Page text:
Title

Chronic intermittent ethanol exposure lowers brain corticosterone levels in male C57BL/6J mice

Faculty Mentor

Dr. Antoniette Maldonado-Devincci

Department

Biology

Document Type

Poster

Publication Date

Spring 2019

Abstract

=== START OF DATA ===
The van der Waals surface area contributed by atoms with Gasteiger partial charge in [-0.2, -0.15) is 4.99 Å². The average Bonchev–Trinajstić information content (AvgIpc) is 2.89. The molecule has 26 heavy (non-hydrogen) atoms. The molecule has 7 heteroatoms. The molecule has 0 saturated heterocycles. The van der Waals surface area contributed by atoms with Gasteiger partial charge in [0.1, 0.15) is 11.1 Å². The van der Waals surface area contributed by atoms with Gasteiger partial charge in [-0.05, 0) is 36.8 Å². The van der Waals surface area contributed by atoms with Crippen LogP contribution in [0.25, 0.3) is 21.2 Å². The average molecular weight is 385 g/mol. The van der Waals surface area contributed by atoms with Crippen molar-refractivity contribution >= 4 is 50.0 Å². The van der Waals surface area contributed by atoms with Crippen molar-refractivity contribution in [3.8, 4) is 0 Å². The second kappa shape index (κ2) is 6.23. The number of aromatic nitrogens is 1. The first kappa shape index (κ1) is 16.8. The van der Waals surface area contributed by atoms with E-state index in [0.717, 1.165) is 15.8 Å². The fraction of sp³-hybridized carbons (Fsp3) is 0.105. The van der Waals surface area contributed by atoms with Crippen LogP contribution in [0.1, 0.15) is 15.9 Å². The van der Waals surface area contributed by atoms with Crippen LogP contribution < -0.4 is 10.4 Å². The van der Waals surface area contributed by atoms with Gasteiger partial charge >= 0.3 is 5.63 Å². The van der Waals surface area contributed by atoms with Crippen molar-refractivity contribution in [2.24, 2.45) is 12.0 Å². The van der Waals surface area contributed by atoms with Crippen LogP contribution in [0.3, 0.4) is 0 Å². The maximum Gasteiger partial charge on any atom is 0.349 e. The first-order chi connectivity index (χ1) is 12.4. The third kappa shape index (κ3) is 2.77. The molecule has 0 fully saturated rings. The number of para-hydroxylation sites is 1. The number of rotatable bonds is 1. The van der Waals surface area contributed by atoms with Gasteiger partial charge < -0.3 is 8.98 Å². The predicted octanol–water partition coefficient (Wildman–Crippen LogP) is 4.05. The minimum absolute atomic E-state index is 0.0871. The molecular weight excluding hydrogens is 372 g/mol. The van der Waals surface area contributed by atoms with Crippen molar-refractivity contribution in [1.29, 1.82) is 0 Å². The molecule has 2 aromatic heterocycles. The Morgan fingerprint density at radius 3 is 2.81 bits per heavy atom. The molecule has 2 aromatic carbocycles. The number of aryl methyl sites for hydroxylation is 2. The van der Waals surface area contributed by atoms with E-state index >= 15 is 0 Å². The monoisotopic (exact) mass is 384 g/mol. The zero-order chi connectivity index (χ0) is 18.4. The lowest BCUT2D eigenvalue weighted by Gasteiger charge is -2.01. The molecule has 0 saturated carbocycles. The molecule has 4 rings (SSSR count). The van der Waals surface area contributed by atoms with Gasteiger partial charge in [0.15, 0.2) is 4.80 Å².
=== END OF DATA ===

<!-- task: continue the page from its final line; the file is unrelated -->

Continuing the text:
Alcoholism and withdrawal can seriously affect the brain, including altering regulation of steroids and hormones. Neuroactive steroids are important for learning, memory and stress responses. Previous research showed that acute ethanol exposure increased hippocampal levels of the neuroactive steroid corticosterone, but not allopregnanolone (3α,5α-THP). Corticosterone and 3α,5α-THP are both progesterone-derived neurosteroids. Based on this, we hypothesized that chronic intermittent ethanol would induce compensatory increases in corticosterone in the same brain regions where we previously observed decreased 3α,5α-THP. The present study examined how chronic intermittent ethanol exposure altered brain corticosterone levels in subregions of the nucleus accumbens, amygdala, and hippocampus. Male C57BL/6J mice were exposed to four cycles of chronic intermittent ethanol vapor or air over four weeks. Eight hours following the last ethanol-vapor or air exposure cycle, mice were euthanized, brains collected, cut into 40 μm sections, and immunohistochemical analysis was conducted to visualize brain corticosterone immunostaining. Data indicate that corticosterone immunostaining was increased by 31.0±13.8% (p<0.02) in ethanol-exposed mice compared to air-exposed controls in the nucleus accumbens core. However, no change was observed in the nucleus accumbens shell. In the lateral subregion of the amygdala, there was a 22.1±12.0% (p<0.05) decrease in corticosterone immunostaining in ethanol-exposed mice compared to air-exposed mice. However, there was no change in the basolateral or central nucleus subregions of the amygdala. In the CA3 subregions of the hippocampus, corticosterone immunostaining was decreased by 21.44±12.2% in ethanol-exposed mice, but no change in the CA1 subregion of the hippocampus. Together, in the present work we observed compensatory changes in corticosterone responding in the nucleus accumbens core and in the CA3 subregion of the hippocampus. However, in the lateral amygdala we observed a decrease in both corticosterone in the present work and 3α,5α-THP in previous work. These data indicate specific subregions of limbic brain structures show compensatory changes in corticosterone levels, where we previously observed changes in 3α,5α-THP. Currently, other limbic brain structures and a longer withdrawal time point are under investigation for assessment of changes in brain corticosterone levels following chronic intermittent ethanol exposure.

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